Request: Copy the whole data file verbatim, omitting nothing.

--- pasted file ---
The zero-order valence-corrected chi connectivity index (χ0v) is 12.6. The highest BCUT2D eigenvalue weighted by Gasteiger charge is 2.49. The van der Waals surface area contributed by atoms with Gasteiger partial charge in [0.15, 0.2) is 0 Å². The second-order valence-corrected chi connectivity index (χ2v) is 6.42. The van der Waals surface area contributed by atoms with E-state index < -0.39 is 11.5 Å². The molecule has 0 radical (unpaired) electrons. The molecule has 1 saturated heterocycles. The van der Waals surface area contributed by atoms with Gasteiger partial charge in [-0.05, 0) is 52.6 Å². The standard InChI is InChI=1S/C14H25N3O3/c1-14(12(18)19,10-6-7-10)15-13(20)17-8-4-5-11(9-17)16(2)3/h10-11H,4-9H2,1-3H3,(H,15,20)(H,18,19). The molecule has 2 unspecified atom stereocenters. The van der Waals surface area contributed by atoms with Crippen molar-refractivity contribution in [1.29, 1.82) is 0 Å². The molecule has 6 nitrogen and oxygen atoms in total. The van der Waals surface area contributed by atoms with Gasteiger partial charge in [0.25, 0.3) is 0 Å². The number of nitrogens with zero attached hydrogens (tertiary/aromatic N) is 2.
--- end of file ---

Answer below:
The zero-order valence-corrected chi connectivity index (χ0v) is 12.6. The highest BCUT2D eigenvalue weighted by Gasteiger charge is 2.49. The van der Waals surface area contributed by atoms with Gasteiger partial charge in [0.15, 0.2) is 0 Å². The second-order valence-corrected chi connectivity index (χ2v) is 6.42. The van der Waals surface area contributed by atoms with E-state index < -0.39 is 11.5 Å². The molecule has 0 radical (unpaired) electrons. The molecule has 1 saturated heterocycles. The van der Waals surface area contributed by atoms with Gasteiger partial charge in [-0.05, 0) is 52.6 Å². The standard InChI is InChI=1S/C14H25N3O3/c1-14(12(18)19,10-6-7-10)15-13(20)17-8-4-5-11(9-17)16(2)3/h10-11H,4-9H2,1-3H3,(H,15,20)(H,18,19). The molecule has 2 unspecified atom stereocenters. The van der Waals surface area contributed by atoms with Crippen molar-refractivity contribution in [1.29, 1.82) is 0 Å². The molecule has 6 nitrogen and oxygen atoms in total. The van der Waals surface area contributed by atoms with Gasteiger partial charge in [0.25, 0.3) is 0 Å². The number of nitrogens with zero attached hydrogens (tertiary/aromatic N) is 2.